Unfortunately only one movie this week aside from Black Swan, which I'm still recovered from. After being wowed by Apocalypse Now, I bumped another Coppola film to the top of my Netflix quenue (you're welcome), and it's the lone subject of this post.
The Conversation (1974) dir. Francis Ford Coppola:
This under-seen entry in Coppola's filmography practically defines the term "slow burner." For so much of the journey through its 1 hr. 53 min run time, it borders on uneventful. After the movie opens with a surveillance team, led by Harry Caul (Gene Hackman), tracking a couple in a San Francisco square, the incident gradually fades to the background. Coppola takes us through the less exciting parts of Harry's life, such as a drunken night of partying with coworkers, or attending a surveillance tech fair. We also get a brief but telling look at how Harry life is dominated by both his profession and his Catholic faith (complete with an extra dose of guilt), as well as his flashes of loneliness and paranoia.
Though some of the scenes could be slightly trimmed, Coppola's steady hand and Gene Hackman's increasingly layered turn help hold your attention through what feels like a somewhat uneventful story. Hackman, so many light years ahead of his (first) Oscar-winning turn in The French Connection, is at his best here. What starts as a rather simple performance gradually adds tiny detail after tiny detail, and as the character becomes more complex, the film becomes better. The other star of the film comes from the post production side: Walter Murch and Art Rochester's superb sound design, which uses a number of traditional and odd effects to really detail the scenes.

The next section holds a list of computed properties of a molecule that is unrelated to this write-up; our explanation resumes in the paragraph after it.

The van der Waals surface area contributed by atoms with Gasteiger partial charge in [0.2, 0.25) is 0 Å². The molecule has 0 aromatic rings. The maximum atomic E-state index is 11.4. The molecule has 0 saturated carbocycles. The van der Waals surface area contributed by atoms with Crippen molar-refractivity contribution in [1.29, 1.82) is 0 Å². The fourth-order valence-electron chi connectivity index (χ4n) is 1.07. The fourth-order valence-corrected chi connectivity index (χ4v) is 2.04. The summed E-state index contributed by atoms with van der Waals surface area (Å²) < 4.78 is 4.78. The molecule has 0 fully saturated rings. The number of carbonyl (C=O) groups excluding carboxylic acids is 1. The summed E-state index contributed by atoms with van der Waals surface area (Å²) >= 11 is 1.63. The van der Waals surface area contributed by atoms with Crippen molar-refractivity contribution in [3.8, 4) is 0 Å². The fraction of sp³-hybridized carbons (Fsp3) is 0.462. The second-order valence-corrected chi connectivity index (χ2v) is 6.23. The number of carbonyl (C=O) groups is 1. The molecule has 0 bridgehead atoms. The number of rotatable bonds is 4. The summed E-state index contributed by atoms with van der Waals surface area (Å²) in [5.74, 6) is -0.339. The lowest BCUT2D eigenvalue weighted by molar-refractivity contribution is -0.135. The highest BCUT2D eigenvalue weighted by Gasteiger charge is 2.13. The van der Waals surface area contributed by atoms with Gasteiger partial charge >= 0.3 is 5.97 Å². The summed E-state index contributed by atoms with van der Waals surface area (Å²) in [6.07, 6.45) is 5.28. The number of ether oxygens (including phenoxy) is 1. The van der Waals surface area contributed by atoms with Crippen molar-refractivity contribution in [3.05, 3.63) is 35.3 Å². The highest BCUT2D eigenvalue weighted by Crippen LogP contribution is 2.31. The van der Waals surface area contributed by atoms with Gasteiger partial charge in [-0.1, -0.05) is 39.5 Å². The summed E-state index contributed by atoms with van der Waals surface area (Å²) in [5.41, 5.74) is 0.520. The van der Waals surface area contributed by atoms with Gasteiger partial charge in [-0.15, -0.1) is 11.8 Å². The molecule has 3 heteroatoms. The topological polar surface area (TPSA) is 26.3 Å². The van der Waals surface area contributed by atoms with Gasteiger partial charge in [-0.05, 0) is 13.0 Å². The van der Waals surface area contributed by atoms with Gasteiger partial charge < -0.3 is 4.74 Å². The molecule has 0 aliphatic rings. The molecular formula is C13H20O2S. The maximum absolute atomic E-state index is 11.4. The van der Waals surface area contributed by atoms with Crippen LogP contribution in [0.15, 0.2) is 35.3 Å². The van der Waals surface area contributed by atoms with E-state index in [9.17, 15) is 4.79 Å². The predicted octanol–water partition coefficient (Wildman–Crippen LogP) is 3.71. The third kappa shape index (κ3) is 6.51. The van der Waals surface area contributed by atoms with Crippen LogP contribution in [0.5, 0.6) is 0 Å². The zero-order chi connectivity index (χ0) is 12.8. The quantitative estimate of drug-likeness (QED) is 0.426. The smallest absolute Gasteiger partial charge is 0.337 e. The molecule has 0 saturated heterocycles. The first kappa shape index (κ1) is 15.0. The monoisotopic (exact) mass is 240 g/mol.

And then in the last act, when the plot finally comes back, the movie takes itself up a notch in both execution and power. And yet it does this without ever betraying the two previous acts, even with the initially jarring dream sequence. Thanks to Coppola's direction, Hackman's quietly compelling lead turn, and the superb sound that plays such a key role, The Conversation takes its place in the pantheon of great paranoia thrillers, all while avoiding genre tropes or the need to constantly artificially inflate suspense.